The rules for Submarine are printed on a single glossy full color sheet of paper, folded in half to form a four page rulebook. The rules are very simple, just the way I like them. You can easily just gather everybody around and read the rules together in five or ten minutes. Here's a brief summary to give you an idea for what the game is like.

The game board is divided up into a grid with six columns and five rows (one of which is above water and represents the surface, the other five are all below water and represent various depths).

Each player is given one of the jokers (which looks like the other treasure disks but has a picture of a muscle on it instead of a treasure). The treasure disks are randomly distributed on the board so that there is one disk on each of the first underwater rows, two disks on each of the second underwater rows, etc. The deeper you go, the more treasures there are to recover in each space, but the more expensive they become as you'll see later.

Each player gets their own supply deck of around a dozen cards (the exact number depends on how many players are in the game). Each card bears one of five colors that match the colors on the treasure disks. From that deck of cards, each player draws a hand of three cards. These cards will be used to recover treasures. After each turn, you draw from your supply deck to bring your hand back up to three cards (provided there are enough cards in your supply to do so).

Players take turn placing their bathyscaphes on the board and then the game begins.

On your turn you first move your recovery ship to a column in which you have one or more bathyscaphes and then you may take one action for each of your bathyscaphes in that column. Each bathyscaphe may either recover treasures or move. Moving is simple, either move your bathyscaphe to any other column, or move it up or down one row. Recovering treasure is also simple but it comes at a cost. For each treasure you recover you must discard one card from your hand with a matching color. If there are bathyscaphes belonging to another player between you and the surface (at your level or higher on the board) then you must give up some of the cards from your supply deck: two cards for each of your opponents' bathyscaphes. Those cards go directly into your opponents' supply decks. The cards are effectively a currency. Your supply decreases every time you recover treasure and it increases every time you are in a position to collect a toll from one of your opponents.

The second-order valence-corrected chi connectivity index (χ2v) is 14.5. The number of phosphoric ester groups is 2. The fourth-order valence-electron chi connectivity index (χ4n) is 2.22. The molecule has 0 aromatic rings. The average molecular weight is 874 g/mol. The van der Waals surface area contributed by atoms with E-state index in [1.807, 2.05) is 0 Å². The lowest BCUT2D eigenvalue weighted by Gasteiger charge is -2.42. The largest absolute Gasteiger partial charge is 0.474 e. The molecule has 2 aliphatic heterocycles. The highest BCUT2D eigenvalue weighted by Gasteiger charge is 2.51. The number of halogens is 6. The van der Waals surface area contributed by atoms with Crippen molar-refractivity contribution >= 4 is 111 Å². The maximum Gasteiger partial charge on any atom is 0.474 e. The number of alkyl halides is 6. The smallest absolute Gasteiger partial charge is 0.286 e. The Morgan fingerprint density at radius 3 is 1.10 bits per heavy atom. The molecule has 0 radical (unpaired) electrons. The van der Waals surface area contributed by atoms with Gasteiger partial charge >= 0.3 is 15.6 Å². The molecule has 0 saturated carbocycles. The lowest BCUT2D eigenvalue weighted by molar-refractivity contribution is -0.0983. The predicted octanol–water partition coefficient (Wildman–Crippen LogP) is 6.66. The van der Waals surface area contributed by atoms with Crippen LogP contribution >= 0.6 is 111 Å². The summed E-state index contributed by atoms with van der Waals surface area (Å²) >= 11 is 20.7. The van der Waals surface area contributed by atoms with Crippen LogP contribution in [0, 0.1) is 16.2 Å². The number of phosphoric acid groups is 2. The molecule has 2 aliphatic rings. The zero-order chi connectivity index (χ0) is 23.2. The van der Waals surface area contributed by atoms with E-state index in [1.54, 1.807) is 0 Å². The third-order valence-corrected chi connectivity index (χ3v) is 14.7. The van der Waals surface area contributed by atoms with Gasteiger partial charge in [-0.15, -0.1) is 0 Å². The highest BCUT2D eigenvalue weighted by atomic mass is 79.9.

In lieu of paying any recovery fees, you can simply replace a treasure with your joker. The joker then becomes available for recovery, just like any other treasure. Also, any time you recover more than one of the same type of treasure, the excess treasure behaves just like a joker. Very often it is possible to recover a joker or a duplicate treasure "for cheap" from one of the shallow locations and then turn around and swap that joker for some expensive treasure deep down that otherwise might have been too expensive to recover.

The winner is the first player to recover the most treasures when the game ends. The game ends when one player has collected a full set of twelve treasures, or if all treasures have been recovered from a column, or if no player has enough cards to recover any more treasures.

Submarine is a game of simple mechanics and moderately deep strategy (if you'll pardon the pun). There is very little luck involved and there is plenty of potential for clever play. It's simple enough for the whole family to learn and short enough to play a couple of times in an evening. All in all, I'm quite happy with it. It's a little bit light for a Colovini game but that can definitely be a good thing. It's definitely a worthy addition to any family game collection.